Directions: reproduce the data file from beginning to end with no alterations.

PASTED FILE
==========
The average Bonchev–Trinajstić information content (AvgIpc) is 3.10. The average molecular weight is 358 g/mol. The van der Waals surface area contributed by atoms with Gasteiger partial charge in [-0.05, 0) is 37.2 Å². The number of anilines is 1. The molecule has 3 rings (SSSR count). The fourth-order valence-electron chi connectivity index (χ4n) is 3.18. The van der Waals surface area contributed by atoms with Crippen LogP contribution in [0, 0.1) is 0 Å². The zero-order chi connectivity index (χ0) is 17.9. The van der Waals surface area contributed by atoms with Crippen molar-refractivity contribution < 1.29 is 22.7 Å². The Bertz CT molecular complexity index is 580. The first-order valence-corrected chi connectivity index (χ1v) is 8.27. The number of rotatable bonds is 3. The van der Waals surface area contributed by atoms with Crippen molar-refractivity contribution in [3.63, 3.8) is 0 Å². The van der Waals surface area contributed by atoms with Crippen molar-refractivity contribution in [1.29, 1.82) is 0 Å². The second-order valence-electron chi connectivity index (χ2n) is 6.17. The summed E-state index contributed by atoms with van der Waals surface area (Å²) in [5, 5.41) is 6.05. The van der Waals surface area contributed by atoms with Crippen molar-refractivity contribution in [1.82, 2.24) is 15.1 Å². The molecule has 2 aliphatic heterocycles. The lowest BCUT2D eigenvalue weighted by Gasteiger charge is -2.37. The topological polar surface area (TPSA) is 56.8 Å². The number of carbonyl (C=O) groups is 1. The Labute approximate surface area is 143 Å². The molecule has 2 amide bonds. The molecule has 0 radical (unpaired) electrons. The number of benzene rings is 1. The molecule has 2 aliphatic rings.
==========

The average Bonchev–Trinajstić information content (AvgIpc) is 3.10. The average molecular weight is 358 g/mol. The van der Waals surface area contributed by atoms with Gasteiger partial charge in [-0.05, 0) is 37.2 Å². The number of anilines is 1. The molecule has 3 rings (SSSR count). The fourth-order valence-electron chi connectivity index (χ4n) is 3.18. The van der Waals surface area contributed by atoms with Crippen LogP contribution in [0, 0.1) is 0 Å². The zero-order chi connectivity index (χ0) is 17.9. The van der Waals surface area contributed by atoms with Crippen molar-refractivity contribution < 1.29 is 22.7 Å². The Bertz CT molecular complexity index is 580. The first-order valence-corrected chi connectivity index (χ1v) is 8.27. The number of rotatable bonds is 3. The van der Waals surface area contributed by atoms with Crippen molar-refractivity contribution in [3.63, 3.8) is 0 Å². The van der Waals surface area contributed by atoms with Crippen molar-refractivity contribution in [1.29, 1.82) is 0 Å². The second-order valence-electron chi connectivity index (χ2n) is 6.17. The summed E-state index contributed by atoms with van der Waals surface area (Å²) in [5, 5.41) is 6.05. The van der Waals surface area contributed by atoms with Crippen molar-refractivity contribution in [1.82, 2.24) is 15.1 Å². The molecule has 2 aliphatic heterocycles. The lowest BCUT2D eigenvalue weighted by Gasteiger charge is -2.37. The topological polar surface area (TPSA) is 56.8 Å². The number of carbonyl (C=O) groups is 1. The Labute approximate surface area is 143 Å². The molecule has 2 amide bonds. The molecule has 0 radical (unpaired) electrons. The number of benzene rings is 1. The molecule has 2 aliphatic rings.